The isolation and economic downturn caused by the COVID-19 pandemic has driven more people online and into spaces where they have become radicalized, those experts add. The growing threat will require attention and action from governments who must confront the issue of domestic terrorism and extremism, they say.
“I’m very worried,” said Ruth Marshall, a political scientist and religious studies professor at the University of Toronto.
“Those of us who study extremism and political violence — and it’s a small group — are growing very concerned that this is on the rise.”
Police in Japan say Tetsuya Yamagami, the 41-year-old man accused of murdering Abe during a campaign speech with a homemade gun on Friday, told investigators he had plotted to kill him because he believed rumours about the former leader’s connection to a certain organization that police did not identify.
According to the police account, Yamagami’s mother had been bankrupted by donations to the organization, which was later identified as a fringe religious group known as the Unification Church.
Tomihiro Tanaka, head of the church’s Japan branch, later confirmed the mother was a member but distanced the group from the shooting, which he called “perplexing” and caused him “deep outrage.”
The church — often described as a financially-motivated cult whose followers are referred to as “Moonies,” after its South Korean founder Sun Myung Moon — has hosted speeches by Abe and other conservative world leaders, including Donald Trump and members of his administration.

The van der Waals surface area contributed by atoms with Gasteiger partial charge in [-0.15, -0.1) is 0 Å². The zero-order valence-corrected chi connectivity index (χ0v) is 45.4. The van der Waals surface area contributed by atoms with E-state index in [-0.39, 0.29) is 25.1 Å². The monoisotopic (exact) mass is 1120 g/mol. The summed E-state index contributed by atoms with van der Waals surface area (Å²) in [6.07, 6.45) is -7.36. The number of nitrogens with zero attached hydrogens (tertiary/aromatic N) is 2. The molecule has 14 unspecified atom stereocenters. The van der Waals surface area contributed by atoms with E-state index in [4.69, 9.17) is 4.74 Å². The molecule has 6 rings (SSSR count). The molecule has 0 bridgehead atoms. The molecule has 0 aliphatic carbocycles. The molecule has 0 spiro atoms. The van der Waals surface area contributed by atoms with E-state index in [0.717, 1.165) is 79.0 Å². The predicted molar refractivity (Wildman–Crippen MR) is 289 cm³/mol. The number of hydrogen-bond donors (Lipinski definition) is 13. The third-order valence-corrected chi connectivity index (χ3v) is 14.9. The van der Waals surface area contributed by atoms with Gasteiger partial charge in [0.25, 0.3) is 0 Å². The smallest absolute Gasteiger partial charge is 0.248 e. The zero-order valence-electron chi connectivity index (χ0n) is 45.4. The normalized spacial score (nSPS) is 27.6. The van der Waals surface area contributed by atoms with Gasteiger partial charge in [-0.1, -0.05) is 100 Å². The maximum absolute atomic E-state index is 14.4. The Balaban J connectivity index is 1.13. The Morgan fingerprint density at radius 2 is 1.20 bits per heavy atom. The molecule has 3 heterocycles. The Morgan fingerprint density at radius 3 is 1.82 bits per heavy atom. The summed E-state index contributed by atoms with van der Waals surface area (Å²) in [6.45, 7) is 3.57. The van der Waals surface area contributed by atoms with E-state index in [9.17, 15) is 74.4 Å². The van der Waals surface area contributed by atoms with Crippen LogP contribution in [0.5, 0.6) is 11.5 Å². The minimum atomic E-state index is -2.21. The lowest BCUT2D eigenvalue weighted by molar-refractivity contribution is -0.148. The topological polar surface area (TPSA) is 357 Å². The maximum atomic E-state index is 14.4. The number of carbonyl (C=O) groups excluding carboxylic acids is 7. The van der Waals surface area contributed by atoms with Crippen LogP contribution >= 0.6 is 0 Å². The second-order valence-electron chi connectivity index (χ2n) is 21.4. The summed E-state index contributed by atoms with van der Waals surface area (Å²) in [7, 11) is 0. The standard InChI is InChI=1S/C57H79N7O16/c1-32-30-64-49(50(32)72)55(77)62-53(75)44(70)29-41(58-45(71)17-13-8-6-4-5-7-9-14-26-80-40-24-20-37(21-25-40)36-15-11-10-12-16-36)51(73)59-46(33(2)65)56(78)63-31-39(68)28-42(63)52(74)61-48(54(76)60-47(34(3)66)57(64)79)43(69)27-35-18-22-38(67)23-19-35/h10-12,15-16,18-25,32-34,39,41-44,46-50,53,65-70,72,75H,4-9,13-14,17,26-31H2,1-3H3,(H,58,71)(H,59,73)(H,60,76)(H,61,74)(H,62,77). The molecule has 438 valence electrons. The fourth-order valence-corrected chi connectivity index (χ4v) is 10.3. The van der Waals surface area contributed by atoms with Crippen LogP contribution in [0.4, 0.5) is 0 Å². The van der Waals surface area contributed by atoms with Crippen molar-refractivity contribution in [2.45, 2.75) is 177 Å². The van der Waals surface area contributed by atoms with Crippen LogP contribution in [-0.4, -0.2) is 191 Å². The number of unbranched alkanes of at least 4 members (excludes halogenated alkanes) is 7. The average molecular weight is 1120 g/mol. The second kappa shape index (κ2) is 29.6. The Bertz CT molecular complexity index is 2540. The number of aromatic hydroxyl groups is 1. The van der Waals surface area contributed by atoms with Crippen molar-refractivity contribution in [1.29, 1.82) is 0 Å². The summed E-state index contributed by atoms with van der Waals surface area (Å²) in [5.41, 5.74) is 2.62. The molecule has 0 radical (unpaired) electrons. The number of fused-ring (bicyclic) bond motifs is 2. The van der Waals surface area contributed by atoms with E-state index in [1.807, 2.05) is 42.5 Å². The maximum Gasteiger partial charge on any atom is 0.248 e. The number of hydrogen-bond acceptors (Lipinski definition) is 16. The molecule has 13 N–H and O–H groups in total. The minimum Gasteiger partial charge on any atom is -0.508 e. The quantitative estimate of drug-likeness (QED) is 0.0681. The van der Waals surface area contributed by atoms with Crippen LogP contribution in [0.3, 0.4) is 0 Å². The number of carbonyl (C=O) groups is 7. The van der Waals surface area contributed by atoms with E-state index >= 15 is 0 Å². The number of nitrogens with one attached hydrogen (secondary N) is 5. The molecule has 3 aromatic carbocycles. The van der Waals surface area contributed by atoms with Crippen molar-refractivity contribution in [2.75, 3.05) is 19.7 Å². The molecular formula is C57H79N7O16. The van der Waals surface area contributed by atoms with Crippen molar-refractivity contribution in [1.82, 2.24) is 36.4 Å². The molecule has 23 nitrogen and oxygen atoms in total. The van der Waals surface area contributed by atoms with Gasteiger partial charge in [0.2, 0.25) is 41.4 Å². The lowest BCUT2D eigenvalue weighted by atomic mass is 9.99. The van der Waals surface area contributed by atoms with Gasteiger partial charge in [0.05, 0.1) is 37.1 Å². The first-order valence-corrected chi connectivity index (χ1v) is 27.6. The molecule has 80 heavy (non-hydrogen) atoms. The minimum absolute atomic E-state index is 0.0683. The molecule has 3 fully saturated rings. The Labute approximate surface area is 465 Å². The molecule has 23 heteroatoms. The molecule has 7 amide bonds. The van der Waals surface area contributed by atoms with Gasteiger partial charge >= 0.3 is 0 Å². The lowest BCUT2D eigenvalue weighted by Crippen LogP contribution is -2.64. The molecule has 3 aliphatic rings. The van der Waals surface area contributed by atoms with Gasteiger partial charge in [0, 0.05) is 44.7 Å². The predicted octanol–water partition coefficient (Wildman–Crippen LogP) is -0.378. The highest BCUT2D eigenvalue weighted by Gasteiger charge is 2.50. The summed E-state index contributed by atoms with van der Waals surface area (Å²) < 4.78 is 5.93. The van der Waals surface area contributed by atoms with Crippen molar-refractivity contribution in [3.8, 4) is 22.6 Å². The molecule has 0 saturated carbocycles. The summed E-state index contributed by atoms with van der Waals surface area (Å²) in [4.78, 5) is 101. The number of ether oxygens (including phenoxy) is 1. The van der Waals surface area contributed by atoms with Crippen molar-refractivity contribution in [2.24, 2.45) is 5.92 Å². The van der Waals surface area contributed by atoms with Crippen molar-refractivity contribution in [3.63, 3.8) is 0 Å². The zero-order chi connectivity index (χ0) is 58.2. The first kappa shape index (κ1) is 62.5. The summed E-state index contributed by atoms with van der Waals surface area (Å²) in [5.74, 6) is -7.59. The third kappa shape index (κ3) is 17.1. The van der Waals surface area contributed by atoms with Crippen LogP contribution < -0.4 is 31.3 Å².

Moon’s son, Sean Moon, has since created his own church in Pennsylvania known as the Rod of Iron Ministries that has ties to far-right figures like Steve Bannon, and has spread conspiracy theories about impending civil war in the United States.
But all of that doesn’t fully explain why Yamagami allegedly felt compelled to shoot and kill Abe, says Jonathan Miller, a director and senior fellow at the MacDonald-Laurier Institute who studies the Indo-Pacific region.
He says a large number of men of Yamagami’s generation, impacted by Japan’s economic downturn in the early 1990s, are living at home and sometimes dealing with mental health issues — and are increasingly turning to online sanctuaries.
“The online space in Japan, it does have some fringe and some dark parts on the web that have been taken advantage of by some to recruit and radicalize,” he said.
“If this was someone who was in a poor economic situation, he was disaffected and angry, he may have been inspired somewhere down the line to take matters into his own hands. But we don’t know enough about how that happened or why.”
Japan is no stranger to conspiracy theories or political violence. A cult group known as the Aum Shinrikyo deployed sarin gas on the Tokyo subway in 1995, killing 14 people. There have been reports of the QAnon conspiracy gaining a foothold in the country, although some have disputed its impact.
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Yet much like in the West, politicians in Japan have seized upon political dissatisfaction for their own gains. After Abe’s assassination, social media users pointed to comments made by Akihiko Kurokawa, secretary-general of the populist NHK Party, who said Abe was responsible for funding groups like the Unification Church as a front for “foreign spy activities.”
Despite condemning the shooting, NHK Party leader Takashi Tachibana took time to suggest Abe’s death was inspired in part by economic turmoil created by the policies of the ruling Liberal Democratic Party — of which Abe was a member — that have put people in a “desperate situation.”
Miller says this type of political divisiveness is being seen around the world, and is contributing to the rise in extremist behaviour.